Honourary doctorate for Angela Robertson
October 27, 2017
Near the end of her contract as a caregiver under the West Indian Domestic Scheme, Leita Campbell applied for landed immigrant status without her employer’s knowledge.
Upon learning she was successful, he took her to small claims court for the cost of the airfare to come to Canada, medical bills and steak he claimed she ate without his consent.
Campbell, who migrated from Jamaica in 1972, went to court with money and made the payment.
Coming to Canada in 1981 to join her mother, Angela Robertson heard the stories of women’s struggle against exploitative employers who treat caregivers as their personal slaves.
“In hearing and witnessing these struggles, I made a promise to myself that I would sign myself up wherever possible to fight and change those things that devalue women’s lives, low income and working people’s lives and produce poverty, shame, rage and illness, hurt and silence and inequality and injustice,” said Robertson who was conferred with an honourary doctor of laws by York University last week.
The Central Toronto Community Health Centres executive director and her sister grew up in Hanover in the care of their great grandmother, Muriel Harris, and grandmother, Violet Harris.
While graduating with undergraduate and Master’s degrees from York University in 1991 and 1993, Robertson didn’t attend the convocation ceremonies.
“That was because York taught me to rebel against systems and institutions,” she said. “This denied my mother the opportunity to celebrate, so I thank Professor Leslie Sanders and supporters for nominating me for this honourary degree so I could right this wrong…I accept this award for my mom, great grandmother and grandmother and the community of women who nurtured me as a young feminist in the Toronto Black Women’s Collective, and to the men in my life who worked continually to undermine patriarchy. It is important for me in these kinds of gatherings to locate myself as my own history informs my work, my analysis and the impact I want to have on the spaces I occupy and negotiate.”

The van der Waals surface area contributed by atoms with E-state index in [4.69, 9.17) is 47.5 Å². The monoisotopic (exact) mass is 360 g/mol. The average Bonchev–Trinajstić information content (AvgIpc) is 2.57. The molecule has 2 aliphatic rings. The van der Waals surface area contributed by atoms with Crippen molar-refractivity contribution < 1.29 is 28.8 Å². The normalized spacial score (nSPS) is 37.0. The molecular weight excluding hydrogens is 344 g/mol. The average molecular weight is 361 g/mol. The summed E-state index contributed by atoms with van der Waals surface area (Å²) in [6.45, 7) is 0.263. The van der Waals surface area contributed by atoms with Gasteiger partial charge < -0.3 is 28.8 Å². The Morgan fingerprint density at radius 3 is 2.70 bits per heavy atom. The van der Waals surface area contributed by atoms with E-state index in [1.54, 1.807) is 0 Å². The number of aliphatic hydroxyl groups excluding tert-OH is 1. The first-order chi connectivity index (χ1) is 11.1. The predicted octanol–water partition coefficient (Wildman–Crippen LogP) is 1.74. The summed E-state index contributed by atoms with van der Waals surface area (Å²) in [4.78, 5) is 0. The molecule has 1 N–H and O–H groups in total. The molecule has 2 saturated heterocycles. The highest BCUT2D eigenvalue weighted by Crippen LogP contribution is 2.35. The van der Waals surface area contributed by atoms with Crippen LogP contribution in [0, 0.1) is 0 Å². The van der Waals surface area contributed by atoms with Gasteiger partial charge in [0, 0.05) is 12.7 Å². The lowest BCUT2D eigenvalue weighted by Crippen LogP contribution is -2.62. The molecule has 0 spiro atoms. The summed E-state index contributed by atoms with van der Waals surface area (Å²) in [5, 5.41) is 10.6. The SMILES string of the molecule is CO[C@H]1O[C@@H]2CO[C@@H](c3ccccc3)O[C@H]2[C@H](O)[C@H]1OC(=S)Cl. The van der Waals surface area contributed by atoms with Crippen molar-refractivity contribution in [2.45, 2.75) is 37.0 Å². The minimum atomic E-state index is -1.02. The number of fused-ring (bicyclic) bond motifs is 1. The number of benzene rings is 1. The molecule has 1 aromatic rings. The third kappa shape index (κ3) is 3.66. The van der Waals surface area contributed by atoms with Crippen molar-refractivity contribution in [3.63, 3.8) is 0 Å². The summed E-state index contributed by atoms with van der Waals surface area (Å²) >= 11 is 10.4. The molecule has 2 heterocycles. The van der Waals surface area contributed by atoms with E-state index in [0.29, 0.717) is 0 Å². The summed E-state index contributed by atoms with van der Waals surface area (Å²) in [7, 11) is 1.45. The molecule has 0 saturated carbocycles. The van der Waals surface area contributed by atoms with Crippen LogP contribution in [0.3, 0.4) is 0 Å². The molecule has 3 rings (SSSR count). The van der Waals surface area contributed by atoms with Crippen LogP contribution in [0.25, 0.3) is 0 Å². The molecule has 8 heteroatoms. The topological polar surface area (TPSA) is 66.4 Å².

The graduating class included students from the School of Arts, Media, Performance & Design and the Faculties of Environmental Studies and Liberal Arts & Professional Studies.
“You are getting these degrees at a time of tremendous pressure in the world which manifests itself in the rise and the unmasking of the right, giving way to Islamophobia, xenophobia, anti-black and indigenous racism, the use of the threat of national security by governments as rationalization and justification for the limitation of rights and large scale military intervention to ‘so-call’ keep us in this world safe and to return us to some romanticized notion of the past when we were all safer and stable,” the 2009 YWCA Woman of Distinction awardee for social change, said. “Many of us in this room have lived with instability and insecurity and that is not a romantic notion.
“…You leave armed with your degree at a time when your actions in and/or your inactions will have an impact because there is no neutrality in not interrupting injustice and inequality. You get these degrees when everything around you suggest that you work for your individuals needs to get your piece of the proverbial pie and/or to get rich or die trying.”
The former Black Coalition for AIDS Prevention and Nightwood Theatre chair urged the graduates to use their knowledge to push against those sentiments as the stakes are far too high for failure to be an option.